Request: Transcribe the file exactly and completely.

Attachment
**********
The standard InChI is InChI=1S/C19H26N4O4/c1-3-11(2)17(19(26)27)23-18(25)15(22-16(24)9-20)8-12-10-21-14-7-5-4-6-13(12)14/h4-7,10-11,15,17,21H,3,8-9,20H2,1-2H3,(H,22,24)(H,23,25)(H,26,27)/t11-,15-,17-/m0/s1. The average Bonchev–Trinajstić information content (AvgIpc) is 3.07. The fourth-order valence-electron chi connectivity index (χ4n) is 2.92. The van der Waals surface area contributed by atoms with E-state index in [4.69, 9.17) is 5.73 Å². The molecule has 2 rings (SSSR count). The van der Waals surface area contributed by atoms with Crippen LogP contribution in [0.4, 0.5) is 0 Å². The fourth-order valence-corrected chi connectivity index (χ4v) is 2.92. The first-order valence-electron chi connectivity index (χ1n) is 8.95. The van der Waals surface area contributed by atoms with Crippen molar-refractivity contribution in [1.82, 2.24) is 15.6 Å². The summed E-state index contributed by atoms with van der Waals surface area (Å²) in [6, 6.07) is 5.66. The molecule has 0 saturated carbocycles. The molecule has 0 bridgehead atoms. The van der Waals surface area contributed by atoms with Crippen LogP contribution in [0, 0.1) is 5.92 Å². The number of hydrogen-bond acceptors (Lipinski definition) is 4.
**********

The standard InChI is InChI=1S/C19H26N4O4/c1-3-11(2)17(19(26)27)23-18(25)15(22-16(24)9-20)8-12-10-21-14-7-5-4-6-13(12)14/h4-7,10-11,15,17,21H,3,8-9,20H2,1-2H3,(H,22,24)(H,23,25)(H,26,27)/t11-,15-,17-/m0/s1. The average Bonchev–Trinajstić information content (AvgIpc) is 3.07. The fourth-order valence-electron chi connectivity index (χ4n) is 2.92. The van der Waals surface area contributed by atoms with E-state index in [4.69, 9.17) is 5.73 Å². The molecule has 2 rings (SSSR count). The van der Waals surface area contributed by atoms with Crippen LogP contribution in [0.4, 0.5) is 0 Å². The fourth-order valence-corrected chi connectivity index (χ4v) is 2.92. The first-order valence-electron chi connectivity index (χ1n) is 8.95. The van der Waals surface area contributed by atoms with Crippen molar-refractivity contribution in [1.82, 2.24) is 15.6 Å². The summed E-state index contributed by atoms with van der Waals surface area (Å²) in [6, 6.07) is 5.66. The molecule has 0 saturated carbocycles. The molecule has 0 bridgehead atoms. The van der Waals surface area contributed by atoms with Crippen LogP contribution in [0, 0.1) is 5.92 Å². The number of hydrogen-bond acceptors (Lipinski definition) is 4.